I knew that the time that I spent in Nepal with the Acupuncture Relief Project would be a personal conquest of service. However, when I walked through the doors of the Vajra Varahi Healthcare Clinic I had no idea of the transformative journey that would lie ahead of me. I did not grasp that I would soon need all of my inner strength and courage to face many new challenges strait on. As I reflect, I see that I have learned some valuable lessons along the way. More importantly I see the friendships and personal connections that will eternally impact my life.
As a practitioner, I have grown in ways that I never could have anticipated. As a human being I have been filled with gratitude and compassion for the world, and my soul has been inspired by the resiliency of the human spirit in the face of hardship, obstacles, and poverty.
As many of my patients have said, "Khe garne?" or “What is there to do?” I am placed in a position where I can provide hope where this word has long been forgotten. For some this is done with the insertion of a needle, for others it is through creating a space in which they can speak their hearts and truth, and for others it is sharing a similar destination of healing.
I think of my patients and the therapeutic relationship that we have formed in a relatively short period of time. I think of the expressive glances and common understanding that we have formed together. Through this experience, there is an intuitive knowing which I have nurtured and come to trust within myself in a new way. Slight movements of the skin, a subtle change in the tone of a voice, the way that an individual carries his or her self, and the glimmer or dullness of the eyes are all pieces of the new language that I have learned.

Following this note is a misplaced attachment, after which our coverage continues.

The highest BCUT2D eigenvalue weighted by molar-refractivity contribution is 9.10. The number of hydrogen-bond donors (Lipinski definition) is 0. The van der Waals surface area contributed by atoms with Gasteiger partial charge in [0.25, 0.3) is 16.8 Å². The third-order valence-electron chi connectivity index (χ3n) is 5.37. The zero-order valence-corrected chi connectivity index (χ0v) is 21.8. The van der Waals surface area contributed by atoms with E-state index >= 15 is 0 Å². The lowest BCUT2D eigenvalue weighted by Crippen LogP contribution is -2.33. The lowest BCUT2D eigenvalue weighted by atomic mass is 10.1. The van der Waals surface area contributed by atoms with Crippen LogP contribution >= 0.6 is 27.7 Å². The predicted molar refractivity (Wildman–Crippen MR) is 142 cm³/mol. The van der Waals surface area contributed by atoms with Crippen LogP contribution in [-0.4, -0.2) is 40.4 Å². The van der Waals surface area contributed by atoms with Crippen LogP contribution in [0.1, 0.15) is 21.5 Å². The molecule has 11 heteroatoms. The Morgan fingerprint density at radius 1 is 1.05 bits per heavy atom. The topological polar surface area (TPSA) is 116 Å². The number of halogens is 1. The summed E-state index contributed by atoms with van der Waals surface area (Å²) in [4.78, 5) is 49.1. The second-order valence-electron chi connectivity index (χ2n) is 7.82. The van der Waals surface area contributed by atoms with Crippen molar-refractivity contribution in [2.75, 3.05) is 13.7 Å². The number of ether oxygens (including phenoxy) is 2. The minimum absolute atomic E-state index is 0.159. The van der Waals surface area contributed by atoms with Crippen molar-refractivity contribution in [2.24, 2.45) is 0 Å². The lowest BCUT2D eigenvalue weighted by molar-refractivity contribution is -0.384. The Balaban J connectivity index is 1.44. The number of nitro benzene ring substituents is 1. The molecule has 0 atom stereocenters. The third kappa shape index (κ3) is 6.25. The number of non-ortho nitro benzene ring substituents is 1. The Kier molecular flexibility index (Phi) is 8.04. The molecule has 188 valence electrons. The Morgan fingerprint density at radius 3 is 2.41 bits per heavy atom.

I recall the woman with knee pain whose husband suffered from typhoid fever, the man with Parkinson’s disease with the sparkle in his eye, the man with depression who echo’s beautiful tones from his trumpet across the valley, the woman with stroke sequela who is escorted into the clinic on her husband’s arm, the two women who have been friends since childhood with loving affection for each other, and the woman with the laugh that is contagious that by the end of the day everyone’s belly aches.
I reflect on the people that I have met, the patients that I have treated, and the moments that we have shared. And as I leave this place, there are heartstrings which are tugged with ample force reminding me of the bonds which have been made, and the people who I must leave behind. This is the choice that I have made... I have chosen to dive in and truly experience this place deeply, which has made it all the harder to let it go.
I came here to be of service to a community that needed my help. Little did I know how quickly I would become a part of it... and know it as a place that accepted me as its own. --- Felicity Woebkenberg
Volunteer practitioner Felicity Woebkenberg and interpreter Tsering Sherpa head out to a remote treatment site by motorbike.